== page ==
VOLUME 111 NO. 1-2 is our second consecutive double-issue commemorates Illinois’ 200th anniversary of statehood. For those of us laboring in the historical profession and cognate fields—academically affiliated scholars and their students, unaffiliated scholars and researchers, public historians, museum professionals, archivists and librarians, and the like—anniversaries are moments to reflect upon disciplinary practice. They are, in other words, splendid occasions to reckon with the past, take stock of the present, and imagine the future. The last two major anniversaries of Illinois statehood—the centennial and sesquicentennial—produced landmark works of state history that collectively established the main contours of scholarship on the Prairie State well into the twentieth century. (These works, and our intellectual debts to them, are identified in the articles that follow.) The current issue of the Journal, “Illinois History: A Bicentennial Appraisal,” is offered in the same spirit. We seek to highlight the connections between the past—the history of this land called Illinois; the present—the current state of professional history about this land; and the future—how we might fruitfully reframe and re-present this land’s history moving forward. The first six essays offer insightful surveys of recent trends in historical scholarship on Illinois from the colonial era to the very recent past. The historiographical essays mark the most important developments in historical scholarship on Illinois over the last thirty years or so, a necessary first-step in generating new research agendas and ultimately new narratives. The final two essays examine the practice of public history in Illinois, as it stands today. The cautionary lessons learned from museum professionals and other practitioners of public history—declining public investments, conflicting political agendas, the growing role of local initiative, and most crucially, greater reliance on private resources—should alert us all to the need for an historical practice that informs, connects, and enriches diverse audiences and stakeholders.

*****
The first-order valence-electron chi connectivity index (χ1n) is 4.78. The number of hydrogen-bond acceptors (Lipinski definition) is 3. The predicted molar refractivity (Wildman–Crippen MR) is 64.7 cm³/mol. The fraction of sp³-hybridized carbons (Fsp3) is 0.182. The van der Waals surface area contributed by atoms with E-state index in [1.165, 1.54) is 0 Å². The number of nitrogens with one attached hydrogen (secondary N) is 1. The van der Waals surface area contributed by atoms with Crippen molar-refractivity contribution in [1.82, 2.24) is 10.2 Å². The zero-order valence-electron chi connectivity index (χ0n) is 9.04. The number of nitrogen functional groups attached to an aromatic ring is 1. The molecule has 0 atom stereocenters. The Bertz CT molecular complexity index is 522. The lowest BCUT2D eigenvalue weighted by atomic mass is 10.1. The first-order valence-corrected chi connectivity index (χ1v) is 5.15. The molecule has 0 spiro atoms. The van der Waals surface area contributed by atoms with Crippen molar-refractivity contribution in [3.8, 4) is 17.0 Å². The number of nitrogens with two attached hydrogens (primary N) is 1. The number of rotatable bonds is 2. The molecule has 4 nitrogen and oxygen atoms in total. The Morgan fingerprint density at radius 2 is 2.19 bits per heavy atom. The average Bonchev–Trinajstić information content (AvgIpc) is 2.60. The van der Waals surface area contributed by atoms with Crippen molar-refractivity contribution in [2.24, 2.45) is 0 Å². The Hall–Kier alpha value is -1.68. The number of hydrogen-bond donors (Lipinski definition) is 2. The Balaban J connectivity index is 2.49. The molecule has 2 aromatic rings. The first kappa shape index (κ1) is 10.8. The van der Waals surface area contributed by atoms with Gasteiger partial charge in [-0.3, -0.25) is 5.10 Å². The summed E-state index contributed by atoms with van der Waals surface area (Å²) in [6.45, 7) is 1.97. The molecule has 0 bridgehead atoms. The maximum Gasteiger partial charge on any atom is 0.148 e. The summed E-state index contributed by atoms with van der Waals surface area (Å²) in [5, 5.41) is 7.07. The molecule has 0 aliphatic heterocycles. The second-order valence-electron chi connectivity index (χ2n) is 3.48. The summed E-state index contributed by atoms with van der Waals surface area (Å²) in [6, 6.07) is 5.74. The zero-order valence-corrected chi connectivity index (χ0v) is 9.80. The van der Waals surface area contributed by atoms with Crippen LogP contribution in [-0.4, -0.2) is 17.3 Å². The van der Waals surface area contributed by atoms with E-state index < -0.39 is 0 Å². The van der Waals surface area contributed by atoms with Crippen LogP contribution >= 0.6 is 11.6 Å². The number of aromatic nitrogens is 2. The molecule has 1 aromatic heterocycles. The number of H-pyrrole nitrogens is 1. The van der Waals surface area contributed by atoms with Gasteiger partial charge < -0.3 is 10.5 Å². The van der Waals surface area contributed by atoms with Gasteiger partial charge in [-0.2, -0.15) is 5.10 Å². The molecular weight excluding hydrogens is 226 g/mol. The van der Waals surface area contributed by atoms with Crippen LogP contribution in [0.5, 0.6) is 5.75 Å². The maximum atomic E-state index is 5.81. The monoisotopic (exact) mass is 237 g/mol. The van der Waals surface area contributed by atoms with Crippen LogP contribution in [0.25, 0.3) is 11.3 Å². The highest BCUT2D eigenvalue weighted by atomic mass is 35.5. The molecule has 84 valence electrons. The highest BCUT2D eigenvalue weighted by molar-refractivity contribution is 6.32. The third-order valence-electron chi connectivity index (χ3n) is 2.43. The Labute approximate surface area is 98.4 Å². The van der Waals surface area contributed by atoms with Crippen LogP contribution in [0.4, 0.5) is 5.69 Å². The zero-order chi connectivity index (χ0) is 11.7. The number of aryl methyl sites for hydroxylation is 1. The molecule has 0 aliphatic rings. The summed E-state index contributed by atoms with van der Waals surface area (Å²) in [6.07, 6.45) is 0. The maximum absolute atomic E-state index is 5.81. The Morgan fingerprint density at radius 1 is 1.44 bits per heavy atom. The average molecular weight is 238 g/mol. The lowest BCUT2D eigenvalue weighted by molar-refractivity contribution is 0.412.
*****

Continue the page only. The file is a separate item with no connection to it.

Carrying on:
VOLUME 110 NOS 3-4 OF THE JOURNAL features a collection of seven essays in honor of the Illinois statehood bicentennial in 2018 written by both emerging and seasoned scholars. Christopher Schnell looks at very early Illinois legal history and the conflict of opinions on the nature of property law between lawyers and squatters in "Lawyers, Squatters, and the Transformation of the Public Domain in Early-Statehood Illinois." In ""You have been the soldiers friend or we dare not appeal to you": The Papers of Illinois Governor Richard Yates as a Window on Civil War Medicine," Glena Schroeder-Lein examines the medical concerns of Illinois soldiers and their loved ones as representative of civil war care generally. In "Fields of Battle: The Problem of Base Ball Playing Space in Post-Civil War Illinois," Robert Sampson studies comparative urban dynamics in the 1860's as the leaders of Springfield and Bloomington determined, in contrasting ways, where the sport could be played in their cities. David Joens's study of Illinois' colored conventions in the 1880's titled "Illinois Colored Conventions of 1880s," determines them to have been more successful than previous African American conventions in the state. Moving into the twentieth century, Denise Johnson in, "Central Illinois Women Who Served in the Military During World War II," uses interviews with eight central Illinois women to recount not only their experiences in the World War II military experiences, but also the life-long importance to them of work. Mark DePue traces the development of sentiment for the 1980s constitutional amendment to reduce the size of the Illinois legislature through the abolition of cumulative voting in, "The Cutback Amendment of 1980: Unintended Consequences of Pat Quinn's Reforming Zeal". Lastly, Robert Hartley in, "Alan Dixon and Paul Simon: Like Brothers, They Did Not Always Agree or Win," examines the friendship of two very different Illinois politicians.